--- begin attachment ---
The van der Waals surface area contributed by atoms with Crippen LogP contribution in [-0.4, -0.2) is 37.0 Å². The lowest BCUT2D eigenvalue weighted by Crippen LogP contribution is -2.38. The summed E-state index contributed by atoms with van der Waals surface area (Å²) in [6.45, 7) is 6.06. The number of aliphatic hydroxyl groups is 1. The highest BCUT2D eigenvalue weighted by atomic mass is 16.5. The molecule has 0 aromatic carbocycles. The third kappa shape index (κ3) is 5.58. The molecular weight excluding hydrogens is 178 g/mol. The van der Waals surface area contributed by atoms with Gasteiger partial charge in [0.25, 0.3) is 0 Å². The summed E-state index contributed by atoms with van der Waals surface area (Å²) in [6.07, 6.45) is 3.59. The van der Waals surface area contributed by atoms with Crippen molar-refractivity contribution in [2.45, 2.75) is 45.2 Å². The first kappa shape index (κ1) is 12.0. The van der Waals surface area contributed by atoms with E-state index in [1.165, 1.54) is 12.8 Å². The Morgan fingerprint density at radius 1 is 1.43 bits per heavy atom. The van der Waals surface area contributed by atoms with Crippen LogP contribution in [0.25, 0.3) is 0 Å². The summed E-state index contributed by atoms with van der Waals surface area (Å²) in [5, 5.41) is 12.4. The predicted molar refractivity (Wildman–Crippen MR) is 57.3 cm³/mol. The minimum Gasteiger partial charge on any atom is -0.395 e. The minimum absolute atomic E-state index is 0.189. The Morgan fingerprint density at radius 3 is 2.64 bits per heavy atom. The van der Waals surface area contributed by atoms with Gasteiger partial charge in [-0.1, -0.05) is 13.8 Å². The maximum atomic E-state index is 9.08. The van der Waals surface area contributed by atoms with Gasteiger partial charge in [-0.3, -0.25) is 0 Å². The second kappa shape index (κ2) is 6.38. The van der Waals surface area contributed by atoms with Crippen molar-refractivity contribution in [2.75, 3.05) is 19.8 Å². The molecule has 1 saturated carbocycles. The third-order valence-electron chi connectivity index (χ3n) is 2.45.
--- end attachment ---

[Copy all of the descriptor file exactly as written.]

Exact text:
The van der Waals surface area contributed by atoms with Crippen LogP contribution in [-0.4, -0.2) is 37.0 Å². The lowest BCUT2D eigenvalue weighted by Crippen LogP contribution is -2.38. The summed E-state index contributed by atoms with van der Waals surface area (Å²) in [6.45, 7) is 6.06. The number of aliphatic hydroxyl groups is 1. The highest BCUT2D eigenvalue weighted by atomic mass is 16.5. The molecule has 0 aromatic carbocycles. The third kappa shape index (κ3) is 5.58. The molecular weight excluding hydrogens is 178 g/mol. The van der Waals surface area contributed by atoms with Gasteiger partial charge in [0.25, 0.3) is 0 Å². The summed E-state index contributed by atoms with van der Waals surface area (Å²) in [6.07, 6.45) is 3.59. The van der Waals surface area contributed by atoms with Crippen molar-refractivity contribution in [2.45, 2.75) is 45.2 Å². The first kappa shape index (κ1) is 12.0. The van der Waals surface area contributed by atoms with E-state index in [1.165, 1.54) is 12.8 Å². The Morgan fingerprint density at radius 1 is 1.43 bits per heavy atom. The van der Waals surface area contributed by atoms with Crippen LogP contribution in [0.25, 0.3) is 0 Å². The summed E-state index contributed by atoms with van der Waals surface area (Å²) in [5, 5.41) is 12.4. The predicted molar refractivity (Wildman–Crippen MR) is 57.3 cm³/mol. The minimum Gasteiger partial charge on any atom is -0.395 e. The minimum absolute atomic E-state index is 0.189. The Morgan fingerprint density at radius 3 is 2.64 bits per heavy atom. The van der Waals surface area contributed by atoms with Gasteiger partial charge in [-0.1, -0.05) is 13.8 Å². The maximum atomic E-state index is 9.08. The van der Waals surface area contributed by atoms with Gasteiger partial charge in [-0.3, -0.25) is 0 Å². The second kappa shape index (κ2) is 6.38. The van der Waals surface area contributed by atoms with Crippen molar-refractivity contribution in [2.75, 3.05) is 19.8 Å². The molecule has 1 saturated carbocycles. The third-order valence-electron chi connectivity index (χ3n) is 2.45.